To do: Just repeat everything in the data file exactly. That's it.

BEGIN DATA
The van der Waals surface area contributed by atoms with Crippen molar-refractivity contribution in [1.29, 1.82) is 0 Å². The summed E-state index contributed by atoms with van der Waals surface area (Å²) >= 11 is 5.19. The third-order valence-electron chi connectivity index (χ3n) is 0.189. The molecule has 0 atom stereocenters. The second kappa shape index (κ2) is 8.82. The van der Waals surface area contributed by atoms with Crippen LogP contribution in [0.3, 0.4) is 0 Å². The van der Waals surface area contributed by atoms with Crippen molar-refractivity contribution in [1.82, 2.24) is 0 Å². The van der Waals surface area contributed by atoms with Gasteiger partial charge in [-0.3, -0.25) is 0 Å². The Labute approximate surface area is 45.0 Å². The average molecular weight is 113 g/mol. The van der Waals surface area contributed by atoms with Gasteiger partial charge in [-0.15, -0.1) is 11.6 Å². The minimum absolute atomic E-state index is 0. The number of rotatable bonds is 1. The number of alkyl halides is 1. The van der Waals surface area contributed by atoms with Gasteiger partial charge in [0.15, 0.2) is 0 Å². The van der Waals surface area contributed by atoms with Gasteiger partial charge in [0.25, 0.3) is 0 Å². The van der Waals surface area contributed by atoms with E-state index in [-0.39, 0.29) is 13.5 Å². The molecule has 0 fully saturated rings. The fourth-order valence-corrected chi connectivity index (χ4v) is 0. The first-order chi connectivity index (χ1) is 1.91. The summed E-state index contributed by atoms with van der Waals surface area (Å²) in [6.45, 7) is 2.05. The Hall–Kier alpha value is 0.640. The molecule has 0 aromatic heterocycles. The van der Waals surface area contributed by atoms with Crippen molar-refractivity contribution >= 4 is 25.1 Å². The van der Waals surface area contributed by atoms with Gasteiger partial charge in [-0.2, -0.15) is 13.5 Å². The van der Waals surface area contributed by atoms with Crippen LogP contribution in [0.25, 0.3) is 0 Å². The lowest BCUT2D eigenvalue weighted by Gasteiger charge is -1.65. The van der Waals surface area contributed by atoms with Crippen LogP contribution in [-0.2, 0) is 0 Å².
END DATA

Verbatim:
The van der Waals surface area contributed by atoms with Crippen molar-refractivity contribution in [1.29, 1.82) is 0 Å². The summed E-state index contributed by atoms with van der Waals surface area (Å²) >= 11 is 5.19. The third-order valence-electron chi connectivity index (χ3n) is 0.189. The molecule has 0 atom stereocenters. The second kappa shape index (κ2) is 8.82. The van der Waals surface area contributed by atoms with Crippen LogP contribution in [0.3, 0.4) is 0 Å². The van der Waals surface area contributed by atoms with Crippen molar-refractivity contribution in [1.82, 2.24) is 0 Å². The van der Waals surface area contributed by atoms with Gasteiger partial charge in [-0.3, -0.25) is 0 Å². The Labute approximate surface area is 45.0 Å². The average molecular weight is 113 g/mol. The van der Waals surface area contributed by atoms with Gasteiger partial charge in [-0.15, -0.1) is 11.6 Å². The minimum absolute atomic E-state index is 0. The number of rotatable bonds is 1. The number of alkyl halides is 1. The van der Waals surface area contributed by atoms with Gasteiger partial charge in [0.15, 0.2) is 0 Å². The van der Waals surface area contributed by atoms with Gasteiger partial charge in [0.25, 0.3) is 0 Å². The van der Waals surface area contributed by atoms with E-state index in [-0.39, 0.29) is 13.5 Å². The molecule has 0 fully saturated rings. The fourth-order valence-corrected chi connectivity index (χ4v) is 0. The first-order chi connectivity index (χ1) is 1.91. The summed E-state index contributed by atoms with van der Waals surface area (Å²) in [6.45, 7) is 2.05. The Hall–Kier alpha value is 0.640. The molecule has 0 aromatic heterocycles. The van der Waals surface area contributed by atoms with Crippen molar-refractivity contribution >= 4 is 25.1 Å². The van der Waals surface area contributed by atoms with Gasteiger partial charge in [-0.2, -0.15) is 13.5 Å². The van der Waals surface area contributed by atoms with Crippen LogP contribution in [0.25, 0.3) is 0 Å². The lowest BCUT2D eigenvalue weighted by Gasteiger charge is -1.65. The van der Waals surface area contributed by atoms with Crippen LogP contribution in [-0.2, 0) is 0 Å².